Stu Bailey and Jeff Spencer were the wisecracking, womanizing private detective heroes of this Warner Brothers drama. Stu and Jeff worked out of an office located at 77 Sunset Strip in Los ...
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Jeff recounts how he took in struggling nerd Stu as junior partner, after Jeff rescued a beauty from a kidnapping plus nabbed a car ring single-handed, after bow-tied, all-thumbs Stu botched the car ...
Stuart Bailey, his prisoner and four others survive a plane crash and are washed ashore on an isolated island. Exploring their haven, Bailey learns to his horror that within 48 hours, it might turn ...
This is a one-man show as Efrem Zimbalist Jr. does a solo performance. Stu Bailey is lured to a desert hide away where an old enemy lies in wait to kill him. Only the enemy's voice is heard and never...
Set against the beautiful tropical landscape of Honolulu, Hawaii, this series centered around the cases of Hawaiian Eye Private Investigations and the two handsome, slick, tough-guy ... See full summary »
Mike Nelson is a Scuba Diver in the days when it was still very new. He works alone and the plot was always mostly carried through his voice over narrations. These gave the show a flavor of... See full summary »
From the hills of West Virginia, Amos McCoy moves his family to an inherited farm in California. Grandpa Amos is quick to give advice to his three grandchildren and wonders how his neighbors ever managed without him around.
Stu Bailey and Jeff Spencer were the wisecracking, womanizing private detective heroes of this Warner Brothers drama. Stu and Jeff worked out of an office located at 77 Sunset Strip in Los Angeles, right next door to a snazzy restaurant where Kookie worked as a valet. The finger-snapping, slang-talking Kookie occasionally helped Stu and Jeff with their cases, and eventually became a full-fledged member of the detective agency. Rex Randolph and J.R. Hale also joined the firm, and Suzanne was their leggy secretary. Written by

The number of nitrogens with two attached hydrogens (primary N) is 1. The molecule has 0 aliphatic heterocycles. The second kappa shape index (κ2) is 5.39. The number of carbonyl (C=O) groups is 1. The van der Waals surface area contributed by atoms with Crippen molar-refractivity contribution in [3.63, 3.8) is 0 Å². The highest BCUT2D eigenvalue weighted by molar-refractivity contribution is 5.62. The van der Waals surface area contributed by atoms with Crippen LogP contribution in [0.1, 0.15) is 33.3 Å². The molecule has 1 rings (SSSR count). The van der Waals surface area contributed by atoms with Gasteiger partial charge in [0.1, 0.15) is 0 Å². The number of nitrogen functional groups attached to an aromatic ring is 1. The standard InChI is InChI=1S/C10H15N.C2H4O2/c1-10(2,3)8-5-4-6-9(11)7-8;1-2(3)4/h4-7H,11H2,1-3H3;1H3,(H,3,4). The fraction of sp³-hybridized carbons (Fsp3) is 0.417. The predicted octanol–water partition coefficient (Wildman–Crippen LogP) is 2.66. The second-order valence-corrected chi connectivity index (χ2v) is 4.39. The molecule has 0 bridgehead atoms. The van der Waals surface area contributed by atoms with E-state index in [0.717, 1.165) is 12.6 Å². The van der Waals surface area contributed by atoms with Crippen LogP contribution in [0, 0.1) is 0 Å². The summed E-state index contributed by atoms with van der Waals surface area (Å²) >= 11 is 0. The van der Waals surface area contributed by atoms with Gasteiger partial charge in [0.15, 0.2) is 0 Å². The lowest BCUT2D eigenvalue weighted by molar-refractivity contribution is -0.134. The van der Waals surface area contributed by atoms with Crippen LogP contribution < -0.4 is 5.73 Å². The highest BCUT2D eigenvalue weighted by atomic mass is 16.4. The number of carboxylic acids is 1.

Marty McKee <firstname.lastname@example.org>
The network handed the creative reigns of the show over to Jack Webb and William Conrad for the show's final season. Webb and Conrad proceeded to fire the entire cast except Efrem Zimbalist Jr., and re-molded his character Stu Bailey into an international spy. See more »
77 Sunset Boulevard is actually a bridge over the 101 Freeway. Further, the opening sequence shows the Sunset Tower Hotel in the distance, which would place them in the 8000 block of Sunset. See more »
I was about 8 years old when this went off the air and adult TV series were just starting to come up on my little radar screen. I have no recollection of ever watching this private detective show until I caught it on the American Life channel (before it turned into the Combat! Channel and this along with many other fine shows disappeared). I knew nothing about the show but somehow knew about Edd Byrnes/"Kookie".
This show rocks! It is early American television at its best. Now I've only seen about 3 episodes but they are just so damn good. One, starring a very talented Bert Convey, spent almost the entire show on the guest actors, in fact Efrem didn't appear until about two-thirds of the way through and was seen sparingly after that. In another episode Efrem dramatically freed Americans in East Berlin and Smith was barely seen. Wouldn't ever see that sort of flexibility in story-telling on a series today. Some of the plot elements are overdone, cheesy and/or unbelievable, but that just adds to the camp factor.
The two leads are great and play well off each other in super cool fashion, while Byrnes earns his rep as their sometimes assistant. Great stuff, wish it still appeared somewhere on the digital dial.
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